Covington & Burling LLP Not Permitted to Represent Minnesota in 3M Case
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On Thursday, Hennepin County District Judge Robert Blaeser issued a ruling that the law firm of Covington & Burling LLP is not permitted to work a case for the state of Minnesota against the 3M Co. The case involves anti-pollution from chemicals that were discovered in metro area lakes, groundwater and rivers.

The ruling was issued because if the firm represented the state it would be a conflict of interest because the firm formerly represented the 3M Co. A spokesman for the attorney general, Ben Wogsland, issued a statement that said: “Covington & Burling has represented the state of Minnesota in environmental matters for 17 years, and the state’s lawyers are reviewing the ruling.”


Attorneys for 3M argued that Covington should not be permitted to represent the state because the company was represented by Covington in issues revolving around the exact same chemicals. William Brewer III, principal with 3M firm Bickel & Brewer, said that Covington told 3M that the chemicals were “not hazardous.” “That conclusion is directly at odds with what the state alleges,” he said.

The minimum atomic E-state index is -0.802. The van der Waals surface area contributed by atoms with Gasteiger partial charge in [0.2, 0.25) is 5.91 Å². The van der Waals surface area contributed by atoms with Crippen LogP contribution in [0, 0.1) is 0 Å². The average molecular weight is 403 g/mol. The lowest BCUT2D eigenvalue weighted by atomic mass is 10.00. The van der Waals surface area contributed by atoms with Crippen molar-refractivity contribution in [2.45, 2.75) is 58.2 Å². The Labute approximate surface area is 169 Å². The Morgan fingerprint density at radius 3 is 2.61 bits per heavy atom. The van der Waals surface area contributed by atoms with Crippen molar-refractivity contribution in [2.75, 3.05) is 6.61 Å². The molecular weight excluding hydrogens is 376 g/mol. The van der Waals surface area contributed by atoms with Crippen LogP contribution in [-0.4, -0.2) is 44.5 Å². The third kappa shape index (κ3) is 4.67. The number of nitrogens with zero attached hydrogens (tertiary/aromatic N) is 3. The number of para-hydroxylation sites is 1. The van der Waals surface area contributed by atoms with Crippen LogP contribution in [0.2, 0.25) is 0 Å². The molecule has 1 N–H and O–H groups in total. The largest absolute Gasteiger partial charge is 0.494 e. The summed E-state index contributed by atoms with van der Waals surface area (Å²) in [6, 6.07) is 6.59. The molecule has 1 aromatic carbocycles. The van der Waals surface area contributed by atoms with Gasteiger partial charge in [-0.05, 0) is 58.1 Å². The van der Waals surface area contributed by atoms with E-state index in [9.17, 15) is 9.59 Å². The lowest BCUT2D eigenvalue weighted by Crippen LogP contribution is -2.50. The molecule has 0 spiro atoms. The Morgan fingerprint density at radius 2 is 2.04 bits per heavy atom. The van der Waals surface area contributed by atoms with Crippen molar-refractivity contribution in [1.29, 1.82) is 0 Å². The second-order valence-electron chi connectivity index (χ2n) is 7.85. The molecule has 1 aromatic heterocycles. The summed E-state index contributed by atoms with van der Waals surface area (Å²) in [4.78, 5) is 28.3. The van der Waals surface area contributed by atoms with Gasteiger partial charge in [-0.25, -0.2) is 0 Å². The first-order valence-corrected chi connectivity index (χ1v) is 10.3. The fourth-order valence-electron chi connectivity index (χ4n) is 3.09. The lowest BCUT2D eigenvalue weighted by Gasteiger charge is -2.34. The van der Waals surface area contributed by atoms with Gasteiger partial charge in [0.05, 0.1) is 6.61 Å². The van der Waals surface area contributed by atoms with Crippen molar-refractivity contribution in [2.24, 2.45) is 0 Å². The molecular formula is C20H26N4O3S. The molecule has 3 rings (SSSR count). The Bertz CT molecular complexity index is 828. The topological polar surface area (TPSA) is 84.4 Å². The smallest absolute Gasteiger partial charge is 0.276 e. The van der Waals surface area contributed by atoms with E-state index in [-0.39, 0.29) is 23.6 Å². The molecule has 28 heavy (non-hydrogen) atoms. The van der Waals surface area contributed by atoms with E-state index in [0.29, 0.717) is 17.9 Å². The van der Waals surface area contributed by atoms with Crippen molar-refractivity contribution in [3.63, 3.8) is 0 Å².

“Covington has exhibited a conscious disregard for its duties of confidentiality, candor, full disclosure and loyalty to 3M by failing to raise its conflicts arising from the fact that it previously advised and represented 3M on (chemical pollution) matters,” the ruling said.

In the 1940s, 3M started manufacturing perfluorochemicals, or PFCs. The company dumped those chemicals into landfills in Washington County up until the decade of the 1970s. Small traces of those chemicals were discovered in the drinking water of Washington County residents beginning in 2004. Close to 60,000 residents were affected.

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The chemical can cause issued with the thyroid, cancer and birth defects in mice when ingested in large amounts, according to studies. There have not been any studies that show harm to humans. The chemicals have been discovered in fish in area rivers and lakes as well.

Timothy Hester, the chair of Covington’s management committee stated: “The State of Minnesota has been a client of this firm on environmental matters since 1995.We respectfully disagree with the court’s ruling. We believe 3M failed to identify an actual conflict of interest and its attempt to disqualify the firm should in any event be barred because it came 15 months after the case was filed. 3M is a former firm client and the State of Minnesota’s current environmental case against 3M is not substantially related to a food packaging matter that we handled for 3M many years ago.  Our client, the State of Minnesota, will be weighing its options, including an immediate appeal.”


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